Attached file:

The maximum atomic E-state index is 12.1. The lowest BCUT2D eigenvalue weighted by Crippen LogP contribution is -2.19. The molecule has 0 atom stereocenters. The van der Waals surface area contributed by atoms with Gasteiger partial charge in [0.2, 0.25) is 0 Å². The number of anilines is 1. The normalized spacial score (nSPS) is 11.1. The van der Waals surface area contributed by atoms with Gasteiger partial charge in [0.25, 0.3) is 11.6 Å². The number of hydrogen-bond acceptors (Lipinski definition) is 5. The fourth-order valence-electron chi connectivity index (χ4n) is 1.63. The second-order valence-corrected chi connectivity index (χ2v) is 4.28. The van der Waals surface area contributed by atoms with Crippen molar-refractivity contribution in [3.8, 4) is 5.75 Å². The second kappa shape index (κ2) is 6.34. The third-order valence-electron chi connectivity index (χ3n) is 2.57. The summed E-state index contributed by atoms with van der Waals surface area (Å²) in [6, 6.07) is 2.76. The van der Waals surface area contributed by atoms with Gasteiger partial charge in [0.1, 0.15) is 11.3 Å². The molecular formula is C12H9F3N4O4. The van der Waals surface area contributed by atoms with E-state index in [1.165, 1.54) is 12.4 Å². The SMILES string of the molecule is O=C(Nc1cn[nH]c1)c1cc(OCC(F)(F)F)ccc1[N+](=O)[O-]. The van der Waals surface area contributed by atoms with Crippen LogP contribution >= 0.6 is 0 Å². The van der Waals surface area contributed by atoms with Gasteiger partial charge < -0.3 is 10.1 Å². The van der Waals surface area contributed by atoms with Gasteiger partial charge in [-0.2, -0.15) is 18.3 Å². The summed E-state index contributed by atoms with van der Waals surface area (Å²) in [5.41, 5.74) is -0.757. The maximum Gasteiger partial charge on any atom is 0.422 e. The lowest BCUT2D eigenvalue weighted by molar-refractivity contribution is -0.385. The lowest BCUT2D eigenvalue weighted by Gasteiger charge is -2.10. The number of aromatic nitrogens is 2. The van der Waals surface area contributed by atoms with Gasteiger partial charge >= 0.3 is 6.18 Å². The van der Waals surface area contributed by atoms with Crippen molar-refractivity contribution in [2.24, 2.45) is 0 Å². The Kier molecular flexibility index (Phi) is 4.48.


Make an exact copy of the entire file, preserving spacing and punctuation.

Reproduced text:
The maximum atomic E-state index is 12.1. The lowest BCUT2D eigenvalue weighted by Crippen LogP contribution is -2.19. The molecule has 0 atom stereocenters. The van der Waals surface area contributed by atoms with Gasteiger partial charge in [0.2, 0.25) is 0 Å². The number of anilines is 1. The normalized spacial score (nSPS) is 11.1. The van der Waals surface area contributed by atoms with Gasteiger partial charge in [0.25, 0.3) is 11.6 Å². The number of hydrogen-bond acceptors (Lipinski definition) is 5. The fourth-order valence-electron chi connectivity index (χ4n) is 1.63. The second-order valence-corrected chi connectivity index (χ2v) is 4.28. The van der Waals surface area contributed by atoms with Crippen molar-refractivity contribution in [3.8, 4) is 5.75 Å². The second kappa shape index (κ2) is 6.34. The third-order valence-electron chi connectivity index (χ3n) is 2.57. The summed E-state index contributed by atoms with van der Waals surface area (Å²) in [6, 6.07) is 2.76. The van der Waals surface area contributed by atoms with Gasteiger partial charge in [0.1, 0.15) is 11.3 Å². The molecular formula is C12H9F3N4O4. The van der Waals surface area contributed by atoms with E-state index in [1.165, 1.54) is 12.4 Å². The SMILES string of the molecule is O=C(Nc1cn[nH]c1)c1cc(OCC(F)(F)F)ccc1[N+](=O)[O-]. The van der Waals surface area contributed by atoms with Crippen LogP contribution >= 0.6 is 0 Å². The van der Waals surface area contributed by atoms with Gasteiger partial charge < -0.3 is 10.1 Å². The van der Waals surface area contributed by atoms with Gasteiger partial charge in [-0.2, -0.15) is 18.3 Å². The summed E-state index contributed by atoms with van der Waals surface area (Å²) in [5.41, 5.74) is -0.757. The maximum Gasteiger partial charge on any atom is 0.422 e. The lowest BCUT2D eigenvalue weighted by molar-refractivity contribution is -0.385. The lowest BCUT2D eigenvalue weighted by Gasteiger charge is -2.10. The number of aromatic nitrogens is 2. The van der Waals surface area contributed by atoms with Gasteiger partial charge >= 0.3 is 6.18 Å². The van der Waals surface area contributed by atoms with Crippen molar-refractivity contribution in [2.24, 2.45) is 0 Å². The Kier molecular flexibility index (Phi) is 4.48.